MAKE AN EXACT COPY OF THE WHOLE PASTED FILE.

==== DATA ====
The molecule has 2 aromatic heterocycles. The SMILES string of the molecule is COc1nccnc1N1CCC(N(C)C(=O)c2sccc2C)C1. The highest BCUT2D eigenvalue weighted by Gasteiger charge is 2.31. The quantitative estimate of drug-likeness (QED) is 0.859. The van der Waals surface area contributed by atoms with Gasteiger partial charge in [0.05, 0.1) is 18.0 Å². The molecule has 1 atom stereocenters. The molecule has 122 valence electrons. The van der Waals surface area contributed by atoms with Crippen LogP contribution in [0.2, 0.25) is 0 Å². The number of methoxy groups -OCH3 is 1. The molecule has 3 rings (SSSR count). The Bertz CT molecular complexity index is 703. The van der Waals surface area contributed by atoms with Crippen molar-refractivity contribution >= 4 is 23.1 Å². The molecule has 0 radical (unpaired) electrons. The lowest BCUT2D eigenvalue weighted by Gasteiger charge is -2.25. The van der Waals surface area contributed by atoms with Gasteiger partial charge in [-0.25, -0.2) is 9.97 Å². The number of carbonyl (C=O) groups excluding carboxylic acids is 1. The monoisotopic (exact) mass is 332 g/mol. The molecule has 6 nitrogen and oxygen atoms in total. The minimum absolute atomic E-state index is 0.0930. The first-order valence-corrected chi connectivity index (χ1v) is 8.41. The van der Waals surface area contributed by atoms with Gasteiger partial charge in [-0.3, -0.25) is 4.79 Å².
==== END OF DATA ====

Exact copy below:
The molecule has 2 aromatic heterocycles. The SMILES string of the molecule is COc1nccnc1N1CCC(N(C)C(=O)c2sccc2C)C1. The highest BCUT2D eigenvalue weighted by Gasteiger charge is 2.31. The quantitative estimate of drug-likeness (QED) is 0.859. The van der Waals surface area contributed by atoms with Gasteiger partial charge in [0.05, 0.1) is 18.0 Å². The molecule has 1 atom stereocenters. The molecule has 122 valence electrons. The van der Waals surface area contributed by atoms with Crippen LogP contribution in [0.2, 0.25) is 0 Å². The number of methoxy groups -OCH3 is 1. The molecule has 3 rings (SSSR count). The Bertz CT molecular complexity index is 703. The van der Waals surface area contributed by atoms with Crippen molar-refractivity contribution >= 4 is 23.1 Å². The molecule has 0 radical (unpaired) electrons. The lowest BCUT2D eigenvalue weighted by Gasteiger charge is -2.25. The van der Waals surface area contributed by atoms with Gasteiger partial charge in [-0.25, -0.2) is 9.97 Å². The number of carbonyl (C=O) groups excluding carboxylic acids is 1. The monoisotopic (exact) mass is 332 g/mol. The molecule has 6 nitrogen and oxygen atoms in total. The minimum absolute atomic E-state index is 0.0930. The first-order valence-corrected chi connectivity index (χ1v) is 8.41. The van der Waals surface area contributed by atoms with Gasteiger partial charge in [-0.3, -0.25) is 4.79 Å².